Taking a quick look through their line made me make a note to look a lot closer and add some interesting looking things to my to read list.

Highly recommended.

This is the 44th book in my 2016 9th Annual Graphic Novel/Manga Challenge Sign-Ups

Ottaviani & Wicks – Primates

Primates: The fearless science of Jane Goodall, Dian Fossey, and Biruté Galdikas by Jim Ottaviano and Maris Wicks

Date read: 26 August 2016
My rating: 5 of 5 stars
Challenges: 2016gnc 2016nfc

Cover image from Primates: The fearless science of Jane Goodall, Dian Fossey, and Birute Gladikas by Jim Ottaviano and Maris Wicks

Hardback, 140 pages
Published 2013 by First Second
Source: Deschutes Public Library [Teen Graphic Novel OTTAVIANI JIM]

I really enjoyed this book, as I have the previous two Ottaviano books I have read: Feynman and The Imitation Game [Sorry, no actual review of Feynman.]  I have pretty much all other of his books on my to read list now.

This book tells the story of three fearless women: Jane Goodall and her chimpanzee research, Dian Fossey and her research into mountain gorillas, and of Biruté Galdikas and her research on orangutans. The book has four sections, in that order, with the fourth being on the three of them together. [All links in this paragraph to Wikipedia.]

All three women were protégés of Louis Leakey and they all became preeminent ethologists although they all started with little in the way of formal academic “qualifications.” In fact, all three made discoveries—repeated, recorded observations really [which is what much “discovery” consists of]—that radically changed how we think of ourselves and some of our closest relatives, much less the behavior and intelligence—tool use, anyone?—of animals in general.

The book is considered a young adult book but I fail to see why that is the case. Anyone older can certainly learn a great deal from this book and also appreciate it at the same time. But I guess it alerts us to the fact that it is appropriate for that age group and that is cool.

An afterword from the author discusses the fact versus fictionalized narrative issues, while the book ends with a picture of all three renowned scientists together, a bibliography and a colophon.

The artwork is in one sense fairly simplified but it is also extremely effective at relating the story. What I mean is that facial and body expression is used more prominently than over-detailed extraneous visual details. Thus, much of the rest is as minimal as needed to effectively help move the narrative along. I think the artwork is exceptionally done overall!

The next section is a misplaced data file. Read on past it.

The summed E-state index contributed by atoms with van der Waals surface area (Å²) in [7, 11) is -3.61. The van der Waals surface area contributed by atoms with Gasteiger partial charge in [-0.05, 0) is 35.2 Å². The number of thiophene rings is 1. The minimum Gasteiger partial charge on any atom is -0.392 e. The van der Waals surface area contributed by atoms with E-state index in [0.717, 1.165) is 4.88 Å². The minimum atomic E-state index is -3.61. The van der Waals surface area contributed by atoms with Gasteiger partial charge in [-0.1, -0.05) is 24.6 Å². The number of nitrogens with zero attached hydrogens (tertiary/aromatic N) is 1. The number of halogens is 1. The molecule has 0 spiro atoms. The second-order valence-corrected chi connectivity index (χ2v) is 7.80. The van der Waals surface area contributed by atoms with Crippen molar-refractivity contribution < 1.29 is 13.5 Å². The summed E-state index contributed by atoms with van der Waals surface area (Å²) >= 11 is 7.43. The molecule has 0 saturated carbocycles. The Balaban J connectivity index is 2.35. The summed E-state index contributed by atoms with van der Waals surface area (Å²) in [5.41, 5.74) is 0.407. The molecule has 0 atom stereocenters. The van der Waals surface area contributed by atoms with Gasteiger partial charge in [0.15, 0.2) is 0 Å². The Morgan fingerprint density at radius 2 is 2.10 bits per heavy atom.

Highly recommended! For every one.

This is the 43rd book in my 2016 9th Annual Graphic Novel/Manga Challenge Sign-Ups

This is the 21st book in my Nonfiction Reading Challenge hosted at The Introverted Reader

 

Abel – La Perdida

La Perdida by Jessica Abel

Date read: 20-24 August 2016
My rating: 3 of 5 stars
Challenges: 2016gnc

Cover image from Jessica Abel's graphic novel La Perdida

Hardback, ix, 275 pages
Published 2006 by Pantheon Books
Source: Deschutes Public Library [Graphic Novel ABEL JESSICA]

The description from Goodreads:

“From the Harvey and Lulu award–winning creator of Artbabecomes this riveting story of a young woman’s misadventures in Mexico City. Carla, an American estranged from her Mexican father, heads to Mexico City to “find herself.” She crashes with a former fling, Harry, who has been drinking his way through the capital in the great tradition of his heroes, William S. Burroughs and Jack Kerouac. Harry is good—humored about Carla’s reappearance on his doorstep—until he realizes that Carla, who spends her days soaking in the city, exploring Frida Kahlo’s house, and learning Spanish, has no intention of leaving.

When Harry and Carla’s relationship of mutual tolerance reaches its inevitable end, she rejects his world of Anglo expats for her own set of friends: pretty-boy Oscar, who sells pot and dreams of being a DJ, and charismatic Memo, a left-wing, pseudo–intellectual ladies’ man. Determined to experience the real Mexico, Carla turns a blind eye to her new friends’ inconsistencies. But then she catches the eye of a drug don, el Gordo, and from that moment on her life gets a lot more complicated, and she is forced to confront the irreparable consequences of her willful innocence.

Jessica Abel’s evocative black–and–white drawings and creative mix of English and Spanish bring Mexico City’s past and present to life, unfurling Carla’s dark history against the legacies of Burroughs and Kahlo. A story about the youthful desire to live an authentic life and the consequences of trusting easy answers,La Perdida–at once grounded in the particulars of life in Mexico and resonantly universal–is a story about finding oneself by getting lost.”

This title won the 2002 Harvey Award for Best New Series per the inside back flap of the book cover. Verified at Wikipedia.

I thought it was alright, a bit too self-indulgent perhaps. No idea how I was supposed to think of Carla by the end, just another stupid American who lost her ideals, was changed in the process, and lost her self.

All of the other Americans in Mexico City kept together and were generally asses, while none of the many named Mexican characters had any real redeeming qualities either. Only the unnamed masses were held up as innocents, if you will.

Just not sure what I’m supposed to take away from it and I can’t find a lot of depth other than perhaps “people and life are messy,” and that isn’t very deep and has been told much better a thousand different ways before.

By the by, La Perdida translates to “the loss.”

This is the 42nd book in my 2016 9th Annual Graphic Novel/Manga Challenge Sign-Ups